Recent Features
Jack on Fire: Jeffrey Lee Pierce, 1958–1996

He was as unlikely a candidate to don the mantle of rock and roll cliché as anyone; he was just a child's drawing of abject gloom, a stocky fireplug frame, dark, insomniac eyes skittering beneath the damp straw tangle of his anime-angular hair, an upside-down sorrow-mouth.

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Double Dutch: An Appreciation of David Byrne

His Luaka Bop label was the bridge between Harry Smith’s Anthology of American Folk Music and Ry Cooder’s Buena Vista Social Club. His early dance music collections show up on all the cool kids’ iPods. He helped make Alison Krauss and Robert Plant pitchable, let alone profitable.

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Brazilian Funk and Cuban Soul Heat Up the Northern Climes

A killer samba beat and an irresistible Cuban Sway: Brazil's futuristic Otto and Cuban expat Alex Cuba deliver soulful sounds.

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From Scatter to Cantor: Lisa Sokolov Defines Herself

The vocalist explains, "In the commercial world, music can be very shallow, but music as service and language gives its full due."

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John Lennon, In My Life

I began identifying with the songs John was writing. His wit, his grittiness and his candor were reflections, not just of my own life, but of life in the world.

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My Friend, George Harrison: Reflections on the Cool Beatle

The minute I saw George in those blue jeans, work shirt, and those sand-colored boots, I had to have them, and that was exactly what I wore for the months that followed.

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A Love Letter from Lisa: To Paul McCartney, My Confession

As I recall historical events, I can’t imagine a timeline existing without your presence, without your warm smile and those careful words that I’ve heard in interviews and television shows and movies.

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Bruce Springsteen: Still Going Strong at Age 60

The key to his success is that Springsteen believes in what he does, but doesn’t try to live inside the rock ‘n’ roll fantasy that glorifies wealth, fame, and superstardom.

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17 Sep 2009 // 10:00 PM

No Sympathy for the Devil

Over time, "Sympathy for the Devil" has been treated with huge fanfare and has become the common denominator fan favorite, but in actuality "Can't You Hear Me Knocking" gets to the core of what the Rolling Stones were.

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Jazz Cellist Peggy Lee’s ‘Fever’

Peggy Lee—the cellist, not the late singer—is nevertheless all about singing of a sort. She talks to PopMatters about creativity and collaboration in the beautiful city of Vancouver.

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Happiness Is a Warm Band: An Interview with Emily Haines of Metric

Haines fled to South America, Metric scrapped their new songs, and everyone realized their well-considered Fantasies.

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In Circles: Sunny Day Real Estate Reconsidered

In anticipation of a reunion tour, the two albums produced by the original Sunny Day Real Estate lineup get remastered and repackaged with extra tracks and expanded liner notes. They are ripe for revisiting.

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Music Scrobbling as a Panopticism of Taste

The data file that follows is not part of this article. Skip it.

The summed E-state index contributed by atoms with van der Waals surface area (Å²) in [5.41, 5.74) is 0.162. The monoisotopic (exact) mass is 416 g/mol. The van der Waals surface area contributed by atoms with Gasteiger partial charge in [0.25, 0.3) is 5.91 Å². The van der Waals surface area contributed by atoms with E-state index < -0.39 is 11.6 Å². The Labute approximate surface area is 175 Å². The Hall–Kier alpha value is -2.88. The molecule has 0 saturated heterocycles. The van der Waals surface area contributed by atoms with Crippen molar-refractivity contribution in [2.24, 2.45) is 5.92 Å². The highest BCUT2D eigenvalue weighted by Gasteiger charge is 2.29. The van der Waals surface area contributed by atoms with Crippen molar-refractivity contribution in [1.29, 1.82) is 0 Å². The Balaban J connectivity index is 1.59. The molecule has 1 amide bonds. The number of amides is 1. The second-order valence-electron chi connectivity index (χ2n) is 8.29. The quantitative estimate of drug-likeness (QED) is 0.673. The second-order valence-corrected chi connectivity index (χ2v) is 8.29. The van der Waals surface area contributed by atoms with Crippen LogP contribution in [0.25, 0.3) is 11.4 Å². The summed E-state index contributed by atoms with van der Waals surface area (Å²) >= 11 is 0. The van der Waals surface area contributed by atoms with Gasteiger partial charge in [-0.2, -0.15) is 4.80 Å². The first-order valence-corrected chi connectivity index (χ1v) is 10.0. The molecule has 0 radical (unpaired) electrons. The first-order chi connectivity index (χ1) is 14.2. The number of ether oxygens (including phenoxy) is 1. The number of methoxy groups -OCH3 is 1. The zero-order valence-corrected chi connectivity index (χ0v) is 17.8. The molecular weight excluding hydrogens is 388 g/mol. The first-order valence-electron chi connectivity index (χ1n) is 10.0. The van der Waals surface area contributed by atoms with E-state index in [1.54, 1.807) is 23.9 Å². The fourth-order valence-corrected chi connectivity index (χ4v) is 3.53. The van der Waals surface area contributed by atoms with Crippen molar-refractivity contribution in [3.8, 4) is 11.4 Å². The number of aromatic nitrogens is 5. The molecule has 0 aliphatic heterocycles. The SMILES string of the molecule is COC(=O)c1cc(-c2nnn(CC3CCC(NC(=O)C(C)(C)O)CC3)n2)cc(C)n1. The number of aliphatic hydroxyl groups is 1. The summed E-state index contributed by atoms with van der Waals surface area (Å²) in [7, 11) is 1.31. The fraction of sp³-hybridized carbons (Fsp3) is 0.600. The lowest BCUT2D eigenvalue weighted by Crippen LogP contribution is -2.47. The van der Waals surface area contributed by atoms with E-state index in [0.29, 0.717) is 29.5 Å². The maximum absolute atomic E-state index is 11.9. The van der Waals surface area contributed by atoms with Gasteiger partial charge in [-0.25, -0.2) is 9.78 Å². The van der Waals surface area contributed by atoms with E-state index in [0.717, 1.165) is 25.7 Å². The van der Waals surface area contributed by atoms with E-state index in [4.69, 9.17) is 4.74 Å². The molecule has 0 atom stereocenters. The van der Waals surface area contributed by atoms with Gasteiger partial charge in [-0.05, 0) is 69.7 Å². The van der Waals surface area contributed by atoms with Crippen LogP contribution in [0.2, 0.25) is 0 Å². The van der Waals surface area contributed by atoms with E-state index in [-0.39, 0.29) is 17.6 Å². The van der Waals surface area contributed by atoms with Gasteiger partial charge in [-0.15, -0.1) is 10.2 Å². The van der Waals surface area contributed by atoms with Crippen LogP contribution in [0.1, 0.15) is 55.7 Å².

Among social networking sites, it's only Last.fm, only scrobbling -- which, once activated, operates entirely on its own, as an unconscious background function -- that channels the essence of Foucault's social panopticism.

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The Stone Roses: The Stone Roses: 20th Anniversary Collector’s Edition

Imagine if you will: an album re-release that actually gets everything right, making an already-classic album sound even better than before, deepening our understanding as to what made it so iconic.

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20 Questions: Terence Blanchard

The cerebral, soulful, three-time Grammy award winning trumpet player and composer Terence Blanchard tells us how our turbulent, dynamic world inspires his beautiful music.

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Digital Downsizing: CD to MP3 the Hard Way

When paring down your music collection, is it OK to prune songs off classic albums? An aesthetic (and moral) dilemma...

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Louisiana Woman, Texas Troubadour

Need more duets in your life? Loretta Lynn and Ernest Tubb are among country music's best partnerships.

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Ride This Time Machine Down a Road Less Traveled

Jump into that ’59 Cadillac Eldorado Biarritz with the maxed-out tailfins, contemplate what an original Barbie doll could fetch on eBay, and enjoy this roll call of Reasons Why Everything Changed in 1959.

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3 Sep 2009 // 9:59 PM

Drunk and Driven

Delilah's on Lincoln Avenue in Chicago is everything The Rockist wants in a bar. Loud. Comfortable. Cheap.

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Great City, a Great City’s Music: The Vancouver International Jazz Festival

Our jazz critic Will Layman spent a full week soaking up the music -- and the city -- offered by what may be North America's finest jazz festival.

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More Recent Features

//Mixed media
//Blogs

The Moving Pixels Podcast Discusses 'Tales from the Borderlands Episode 2'

// Moving Pixels

"Our foray into the adventure-game-style version of the Borderlands continues.

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